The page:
For decades the U.S. Department of Agriculture (USDA) has developed tools and resources to help us improve child nutrition. MyPlate.gov is a nutritional food guide designed to help Americans become more aware of what they are eating and to assist them in making better food choices. The concept uses the place setting that includes a glass and plate to show how the food groups should be distributed over the daily meals to provide individuals with the recommended daily intakes of nutrition.
MyPlate is based on the Dietary Guidelines for Americans that is updated every five years. Although these dietary guidelines are written for health professionals, MyPlate provides a tool and visual representation for individuals, nutrition educators, and the food industry to help consumers build healthier diets. The 2020 MyPlate model, shown below, shows a plate containing the five food groups (fruits, vegetables, proteins, grains, and dairy) in a place setting.
MyPlate breaks food into five groups: fruits, vegetables, grains, protein and dairy products. Although all foods within a group are basically treated the same, consuming a balanced diet of these food groups as recommended in MyPlate helps you eat healthier. This concept is designed for healthy people and does not consider special diets for people with special needs that alter the nutrient requirements of the body. People with special conditions should discuss their needs with their healthcare providers and follow their advice.
Five Food Groups
Each MyPlate food group includes a variety of foods with similar nutritional makeup, and each group plays an important role in an overall healthy eating pattern. Here is an overview of the five food groups illustrated in the MyPlate model. The amount of each group needed for a nutritious diet will vary based on age, sex, height, weight, and level of physical activity.
- Fruits: The fruit category includes whole fruit and fruit juices. In general, 1 cup of fruit or 100% fruit juice, or ½ cup of dried fruit is considered as 1 cup from the Fruit Group.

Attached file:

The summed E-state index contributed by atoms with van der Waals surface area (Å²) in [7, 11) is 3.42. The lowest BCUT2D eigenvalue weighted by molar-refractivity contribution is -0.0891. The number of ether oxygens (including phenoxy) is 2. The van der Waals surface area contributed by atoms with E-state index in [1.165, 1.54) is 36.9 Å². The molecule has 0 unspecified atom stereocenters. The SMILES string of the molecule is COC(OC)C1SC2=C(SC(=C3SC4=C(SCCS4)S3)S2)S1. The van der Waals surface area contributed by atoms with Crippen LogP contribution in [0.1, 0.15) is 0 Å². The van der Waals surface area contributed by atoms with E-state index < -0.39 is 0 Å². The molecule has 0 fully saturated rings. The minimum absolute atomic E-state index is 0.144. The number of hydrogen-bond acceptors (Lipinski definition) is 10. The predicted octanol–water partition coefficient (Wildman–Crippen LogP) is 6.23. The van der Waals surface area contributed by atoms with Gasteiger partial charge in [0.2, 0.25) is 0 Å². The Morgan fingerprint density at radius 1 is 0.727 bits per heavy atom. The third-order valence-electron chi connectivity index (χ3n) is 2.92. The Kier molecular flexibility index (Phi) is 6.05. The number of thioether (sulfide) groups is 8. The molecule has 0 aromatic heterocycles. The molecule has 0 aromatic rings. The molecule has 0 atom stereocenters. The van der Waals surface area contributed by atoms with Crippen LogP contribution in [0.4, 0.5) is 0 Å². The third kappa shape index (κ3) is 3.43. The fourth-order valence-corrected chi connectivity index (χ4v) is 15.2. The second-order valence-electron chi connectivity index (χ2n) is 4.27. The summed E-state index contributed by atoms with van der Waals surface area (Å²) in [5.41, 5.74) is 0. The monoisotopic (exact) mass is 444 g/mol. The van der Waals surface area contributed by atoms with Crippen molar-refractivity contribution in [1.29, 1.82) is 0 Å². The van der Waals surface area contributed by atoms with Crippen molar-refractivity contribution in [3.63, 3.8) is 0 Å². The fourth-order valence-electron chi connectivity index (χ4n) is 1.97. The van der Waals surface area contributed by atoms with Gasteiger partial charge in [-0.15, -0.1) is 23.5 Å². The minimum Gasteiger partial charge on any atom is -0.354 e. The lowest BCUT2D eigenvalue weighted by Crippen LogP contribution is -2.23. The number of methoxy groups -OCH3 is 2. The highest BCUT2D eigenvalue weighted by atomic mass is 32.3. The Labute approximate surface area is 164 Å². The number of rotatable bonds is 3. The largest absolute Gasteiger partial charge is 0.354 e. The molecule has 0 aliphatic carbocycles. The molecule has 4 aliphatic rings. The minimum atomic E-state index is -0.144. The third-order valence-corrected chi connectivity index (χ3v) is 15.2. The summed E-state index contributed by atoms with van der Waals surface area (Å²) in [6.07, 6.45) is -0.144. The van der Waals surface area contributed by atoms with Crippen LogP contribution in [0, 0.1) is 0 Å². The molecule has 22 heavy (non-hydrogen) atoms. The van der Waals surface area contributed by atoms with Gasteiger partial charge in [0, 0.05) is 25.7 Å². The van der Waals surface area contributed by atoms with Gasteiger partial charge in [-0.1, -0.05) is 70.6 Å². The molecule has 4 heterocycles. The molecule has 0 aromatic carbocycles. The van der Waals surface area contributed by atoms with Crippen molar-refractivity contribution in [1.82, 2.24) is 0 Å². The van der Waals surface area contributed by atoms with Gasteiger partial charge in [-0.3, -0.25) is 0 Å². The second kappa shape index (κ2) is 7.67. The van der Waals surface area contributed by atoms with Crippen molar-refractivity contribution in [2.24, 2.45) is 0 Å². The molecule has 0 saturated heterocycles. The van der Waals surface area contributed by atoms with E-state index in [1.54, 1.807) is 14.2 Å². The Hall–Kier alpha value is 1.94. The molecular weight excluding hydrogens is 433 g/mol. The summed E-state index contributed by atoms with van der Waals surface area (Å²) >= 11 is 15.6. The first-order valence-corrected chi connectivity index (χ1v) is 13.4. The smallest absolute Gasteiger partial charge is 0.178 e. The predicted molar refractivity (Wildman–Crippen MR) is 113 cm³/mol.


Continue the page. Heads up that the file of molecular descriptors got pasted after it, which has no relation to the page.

- Vegetables: Like fruit, any vegetable or 100% vegetable juice counts as part of the vegetable group. They may be raw or cooked; fresh, frozen, canned, or dried/dehydrated. They may be whole, cut-up, or mashed. Based on their nutrient content, vegetables are organized into 5 subgroups: dark green; red and orange; beans, peas, and lentils; starchy; and other vegetables. In general, 1 cup of raw or cooked vegetables or vegetable juice, or 2 cups of raw leafy salad greens is considered as 1 cup from the vegetable group.
- Grains: Any food made from wheat, rice, oats, cornmeal, barley, or another cereal grain is a grain product. This includes bread, pasta, breakfast cereals, grits, tortillas, popcorn, rice, and oatmeal. Grains are divided into whole grains and refined grains. At least ½ of the grains you eat should be whole grains. In general, 1 slice of bread, 1 cup of ready-to-eat cereal, or ½ cup of cooked rice, cooked pasta, or cooked cereal is considered as 1 ounce-equivalent from the Grains Group.
- Protein: Foods made from seafood; meat, poultry, and eggs; beans, peas, and lentils; and nuts, seeds, and soy products are part of the protein food group. Beans, peas, and lentils are excellent sources of plant protein and are considered a part of the Protein Group. In general, 1 ounce of meat, poultry or fish, ¼ cup cooked beans, 1 egg, 1 tablespoon of peanut butter, or ½ ounce of nuts or seeds is considered as 1 ounce-equivalent from the Protein Foods Group.
- Dairy: The Dairy Group includes milk, yogurt, cheese, lactose-free milk and fortified soy milk and yogurt. It does not include foods made from milk that have little calcium and high-fat content, such as cream cheese, sour cream, cream, and butter. In general, 1 cup of milk, yogurt, or soy milk, or 1 ½ ounces of natural cheese is considered as 1 cup from the Dairy Group.
Tools and Apps to Track Nutrition
Since the number of servings from each food group is based on a person’s age, sex, height, weight, and level of physical activity, determining how much of each food to eat per day may seem overwhelming. However, the USDA has developed tools to help. MyPlate has two useful tools:
- MyPlate Plan. This is a personalized food plan based on your age, sex, height, weight, and physical activity level. It helps you figure out how many calories you need each day. Then it shows you food group targets—what and how much to eat within your personalized calorie allowance.
- MyPlate APP. This helps you build healthy eating habits. It is a mobile app that will help you choose daily food goals and see your progress in real time.
Using these tools, parents and nannies can get a greater understanding of nutrition and how to teach children healthy eating habits. If you are a nanny and want to learn about child nutrition, there are several courses available at the Nanny Institute.